The decline drove an overall decline of 10.5% in operating revenues, which fell from $1.9 billion in the last quarter of 2007 to $1.7 billion in 2008. For the full year 2008, Gannett's total operating revenues came in at $6.8 billion, down 9% from $7.5 billion the year before.
Gannett pointed to the usual culprits for the steep fourth-quarter declines. At U.S. community papers, classified revenues fell 30.7%, due to a 32.9% drop in real estate, a 46.5% drop in employmen and a 25.7% drop in automotive. These drops were amplified by a 13.9% drop in retail ad revenue and an 18.2% drop in national ad revenue. Thus, Gannett--like most other big newspaper publishers--is taking double-digit hits across all three of its core print advertising categories.
Total ad revenues at flagship USA Today, which relies on national and retail advertising, were down 18.5% in the fourth quarter.
As a result of dismal results in 2008, Gannett also announced Friday that it is taking a non-cash impairment charge of between $4.5 billion and $5.2 billion on an after-tax basis. Craig Dubow, Gannett's president, chairman, and CEO, tried to adopt a reassuring tone: "The impairment charges, while significant, will not impact operating cash flow, our ability to pay down debt or the way we will operate the company going forward."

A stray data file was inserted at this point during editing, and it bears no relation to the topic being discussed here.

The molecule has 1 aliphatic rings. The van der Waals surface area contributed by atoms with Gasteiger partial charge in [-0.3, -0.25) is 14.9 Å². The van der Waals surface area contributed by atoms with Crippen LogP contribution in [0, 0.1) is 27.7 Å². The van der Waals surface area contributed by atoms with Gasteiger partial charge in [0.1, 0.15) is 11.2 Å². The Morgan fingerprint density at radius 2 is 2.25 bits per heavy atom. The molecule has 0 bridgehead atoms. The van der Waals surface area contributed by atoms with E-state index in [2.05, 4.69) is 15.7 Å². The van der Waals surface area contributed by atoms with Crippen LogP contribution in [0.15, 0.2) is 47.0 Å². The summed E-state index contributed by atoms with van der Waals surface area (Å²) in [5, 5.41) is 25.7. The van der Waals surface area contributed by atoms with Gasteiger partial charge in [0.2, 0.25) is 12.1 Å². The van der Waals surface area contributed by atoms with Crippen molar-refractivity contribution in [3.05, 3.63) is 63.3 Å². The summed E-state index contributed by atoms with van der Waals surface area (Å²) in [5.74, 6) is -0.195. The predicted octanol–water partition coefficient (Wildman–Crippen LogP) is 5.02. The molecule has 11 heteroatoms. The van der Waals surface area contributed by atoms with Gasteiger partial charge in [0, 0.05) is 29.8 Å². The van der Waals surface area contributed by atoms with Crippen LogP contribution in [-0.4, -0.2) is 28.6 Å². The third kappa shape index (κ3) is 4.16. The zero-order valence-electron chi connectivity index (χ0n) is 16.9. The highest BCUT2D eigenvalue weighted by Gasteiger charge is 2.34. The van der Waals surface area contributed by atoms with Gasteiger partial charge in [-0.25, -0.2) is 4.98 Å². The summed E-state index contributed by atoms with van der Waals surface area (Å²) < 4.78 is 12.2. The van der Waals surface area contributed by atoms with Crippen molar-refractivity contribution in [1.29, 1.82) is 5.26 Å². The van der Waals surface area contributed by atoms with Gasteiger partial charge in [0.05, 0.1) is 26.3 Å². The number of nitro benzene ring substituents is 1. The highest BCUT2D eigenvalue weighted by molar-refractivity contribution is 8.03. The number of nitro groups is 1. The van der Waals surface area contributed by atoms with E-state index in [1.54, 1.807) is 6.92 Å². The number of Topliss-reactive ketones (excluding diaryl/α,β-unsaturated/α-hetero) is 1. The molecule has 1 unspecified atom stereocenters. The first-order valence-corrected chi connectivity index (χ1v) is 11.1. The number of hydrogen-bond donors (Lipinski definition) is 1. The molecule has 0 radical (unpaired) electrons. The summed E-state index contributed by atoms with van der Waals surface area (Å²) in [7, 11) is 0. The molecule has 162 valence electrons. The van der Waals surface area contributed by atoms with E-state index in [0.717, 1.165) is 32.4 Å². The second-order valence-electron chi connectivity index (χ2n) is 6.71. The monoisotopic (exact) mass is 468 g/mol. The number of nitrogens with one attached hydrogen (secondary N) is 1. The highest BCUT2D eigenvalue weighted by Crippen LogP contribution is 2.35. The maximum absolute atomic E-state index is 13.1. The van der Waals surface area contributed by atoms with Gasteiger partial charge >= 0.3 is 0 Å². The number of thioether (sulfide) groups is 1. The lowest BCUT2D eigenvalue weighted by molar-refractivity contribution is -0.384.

The Gannett revenue release followed similar results from the New York Times Co. earlier in the week. NYTCO said total news media ad revenues in the fourth quarter fell 18.4%, compared to the same period in 2007. Earlier in the month, Lee Enterprises said total advertising revenues fell 15.2% in the fourth quarter.